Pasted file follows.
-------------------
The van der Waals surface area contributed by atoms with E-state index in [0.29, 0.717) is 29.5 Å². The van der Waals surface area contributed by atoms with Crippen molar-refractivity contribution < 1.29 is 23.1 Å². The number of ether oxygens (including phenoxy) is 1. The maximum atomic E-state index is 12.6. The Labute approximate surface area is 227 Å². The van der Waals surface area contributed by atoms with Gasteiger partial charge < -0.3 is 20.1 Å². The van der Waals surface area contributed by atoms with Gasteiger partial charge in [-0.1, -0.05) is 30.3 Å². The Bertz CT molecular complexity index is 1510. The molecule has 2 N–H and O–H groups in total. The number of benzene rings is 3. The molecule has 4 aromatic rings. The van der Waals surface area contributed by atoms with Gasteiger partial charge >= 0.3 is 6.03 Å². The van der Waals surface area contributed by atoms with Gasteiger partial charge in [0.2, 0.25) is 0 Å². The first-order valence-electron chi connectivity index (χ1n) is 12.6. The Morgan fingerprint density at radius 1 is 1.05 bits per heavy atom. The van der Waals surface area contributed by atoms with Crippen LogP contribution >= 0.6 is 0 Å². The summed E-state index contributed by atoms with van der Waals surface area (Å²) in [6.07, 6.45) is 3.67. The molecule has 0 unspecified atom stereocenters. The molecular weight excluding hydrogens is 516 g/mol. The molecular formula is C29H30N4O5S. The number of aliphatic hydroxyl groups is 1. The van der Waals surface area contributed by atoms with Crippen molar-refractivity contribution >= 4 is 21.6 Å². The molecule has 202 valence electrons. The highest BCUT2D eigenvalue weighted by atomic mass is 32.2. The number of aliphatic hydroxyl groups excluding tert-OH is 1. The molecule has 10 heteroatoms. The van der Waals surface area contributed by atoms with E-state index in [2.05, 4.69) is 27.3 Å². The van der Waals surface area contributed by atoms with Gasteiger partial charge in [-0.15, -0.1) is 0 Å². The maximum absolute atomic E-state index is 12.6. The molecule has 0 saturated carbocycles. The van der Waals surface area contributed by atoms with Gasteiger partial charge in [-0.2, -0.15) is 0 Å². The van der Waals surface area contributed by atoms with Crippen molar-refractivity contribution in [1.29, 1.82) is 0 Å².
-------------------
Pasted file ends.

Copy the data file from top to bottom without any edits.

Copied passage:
The van der Waals surface area contributed by atoms with E-state index in [0.29, 0.717) is 29.5 Å². The van der Waals surface area contributed by atoms with Crippen molar-refractivity contribution < 1.29 is 23.1 Å². The number of ether oxygens (including phenoxy) is 1. The maximum atomic E-state index is 12.6. The Labute approximate surface area is 227 Å². The van der Waals surface area contributed by atoms with Gasteiger partial charge < -0.3 is 20.1 Å². The van der Waals surface area contributed by atoms with Gasteiger partial charge in [-0.1, -0.05) is 30.3 Å². The Bertz CT molecular complexity index is 1510. The molecule has 2 N–H and O–H groups in total. The number of benzene rings is 3. The molecule has 4 aromatic rings. The van der Waals surface area contributed by atoms with Gasteiger partial charge >= 0.3 is 6.03 Å². The van der Waals surface area contributed by atoms with Gasteiger partial charge in [0.2, 0.25) is 0 Å². The first-order valence-electron chi connectivity index (χ1n) is 12.6. The Morgan fingerprint density at radius 1 is 1.05 bits per heavy atom. The van der Waals surface area contributed by atoms with Crippen LogP contribution >= 0.6 is 0 Å². The summed E-state index contributed by atoms with van der Waals surface area (Å²) in [6.07, 6.45) is 3.67. The molecule has 0 unspecified atom stereocenters. The molecular weight excluding hydrogens is 516 g/mol. The molecular formula is C29H30N4O5S. The number of aliphatic hydroxyl groups is 1. The van der Waals surface area contributed by atoms with Crippen molar-refractivity contribution >= 4 is 21.6 Å². The molecule has 202 valence electrons. The highest BCUT2D eigenvalue weighted by atomic mass is 32.2. The number of aliphatic hydroxyl groups excluding tert-OH is 1. The molecule has 10 heteroatoms. The van der Waals surface area contributed by atoms with E-state index in [2.05, 4.69) is 27.3 Å². The van der Waals surface area contributed by atoms with Gasteiger partial charge in [-0.15, -0.1) is 0 Å². The maximum absolute atomic E-state index is 12.6. The molecule has 0 saturated carbocycles. The van der Waals surface area contributed by atoms with Gasteiger partial charge in [-0.2, -0.15) is 0 Å². The van der Waals surface area contributed by atoms with Crippen molar-refractivity contribution in [1.29, 1.82) is 0 Å².